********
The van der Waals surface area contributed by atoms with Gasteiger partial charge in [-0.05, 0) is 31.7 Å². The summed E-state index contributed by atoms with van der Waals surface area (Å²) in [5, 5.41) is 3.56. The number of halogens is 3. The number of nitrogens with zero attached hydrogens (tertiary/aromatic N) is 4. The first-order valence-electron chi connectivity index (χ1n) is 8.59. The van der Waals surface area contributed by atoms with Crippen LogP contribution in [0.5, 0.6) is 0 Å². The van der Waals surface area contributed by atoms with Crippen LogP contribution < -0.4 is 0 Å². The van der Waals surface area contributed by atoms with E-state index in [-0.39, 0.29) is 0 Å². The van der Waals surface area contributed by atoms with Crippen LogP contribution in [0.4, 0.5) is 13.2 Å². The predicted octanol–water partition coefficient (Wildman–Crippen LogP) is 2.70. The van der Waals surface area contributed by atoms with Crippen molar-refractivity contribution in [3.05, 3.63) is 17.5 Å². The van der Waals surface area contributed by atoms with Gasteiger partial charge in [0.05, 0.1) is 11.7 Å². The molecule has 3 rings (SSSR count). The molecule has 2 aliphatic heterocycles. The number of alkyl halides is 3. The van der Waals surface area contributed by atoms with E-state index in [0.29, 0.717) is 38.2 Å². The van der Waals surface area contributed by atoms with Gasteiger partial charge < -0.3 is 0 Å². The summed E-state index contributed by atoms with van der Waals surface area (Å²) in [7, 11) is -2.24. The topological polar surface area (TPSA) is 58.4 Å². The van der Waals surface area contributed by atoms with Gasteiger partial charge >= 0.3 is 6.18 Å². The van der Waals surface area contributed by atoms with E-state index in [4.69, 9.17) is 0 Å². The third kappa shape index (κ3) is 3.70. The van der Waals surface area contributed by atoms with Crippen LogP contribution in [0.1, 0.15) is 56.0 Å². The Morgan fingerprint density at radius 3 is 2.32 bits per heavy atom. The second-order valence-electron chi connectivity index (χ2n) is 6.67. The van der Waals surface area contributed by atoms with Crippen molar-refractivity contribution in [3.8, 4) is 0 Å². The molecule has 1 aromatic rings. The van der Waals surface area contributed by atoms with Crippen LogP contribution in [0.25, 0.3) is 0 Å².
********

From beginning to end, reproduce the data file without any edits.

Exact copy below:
The van der Waals surface area contributed by atoms with Gasteiger partial charge in [-0.05, 0) is 31.7 Å². The summed E-state index contributed by atoms with van der Waals surface area (Å²) in [5, 5.41) is 3.56. The number of halogens is 3. The number of nitrogens with zero attached hydrogens (tertiary/aromatic N) is 4. The first-order valence-electron chi connectivity index (χ1n) is 8.59. The van der Waals surface area contributed by atoms with Crippen LogP contribution in [0.5, 0.6) is 0 Å². The van der Waals surface area contributed by atoms with Crippen LogP contribution < -0.4 is 0 Å². The van der Waals surface area contributed by atoms with E-state index in [-0.39, 0.29) is 0 Å². The van der Waals surface area contributed by atoms with Crippen LogP contribution in [0.4, 0.5) is 13.2 Å². The predicted octanol–water partition coefficient (Wildman–Crippen LogP) is 2.70. The van der Waals surface area contributed by atoms with Crippen molar-refractivity contribution in [3.05, 3.63) is 17.5 Å². The van der Waals surface area contributed by atoms with Gasteiger partial charge in [0.05, 0.1) is 11.7 Å². The molecule has 3 rings (SSSR count). The molecule has 2 aliphatic heterocycles. The number of alkyl halides is 3. The van der Waals surface area contributed by atoms with E-state index in [0.29, 0.717) is 38.2 Å². The van der Waals surface area contributed by atoms with Gasteiger partial charge < -0.3 is 0 Å². The summed E-state index contributed by atoms with van der Waals surface area (Å²) in [7, 11) is -2.24. The topological polar surface area (TPSA) is 58.4 Å². The van der Waals surface area contributed by atoms with Gasteiger partial charge >= 0.3 is 6.18 Å². The van der Waals surface area contributed by atoms with E-state index in [4.69, 9.17) is 0 Å². The third kappa shape index (κ3) is 3.70. The van der Waals surface area contributed by atoms with Crippen LogP contribution in [0.1, 0.15) is 56.0 Å². The Morgan fingerprint density at radius 3 is 2.32 bits per heavy atom. The second-order valence-electron chi connectivity index (χ2n) is 6.67. The van der Waals surface area contributed by atoms with Crippen molar-refractivity contribution in [3.8, 4) is 0 Å². The molecule has 1 aromatic rings. The van der Waals surface area contributed by atoms with Crippen LogP contribution in [0.25, 0.3) is 0 Å².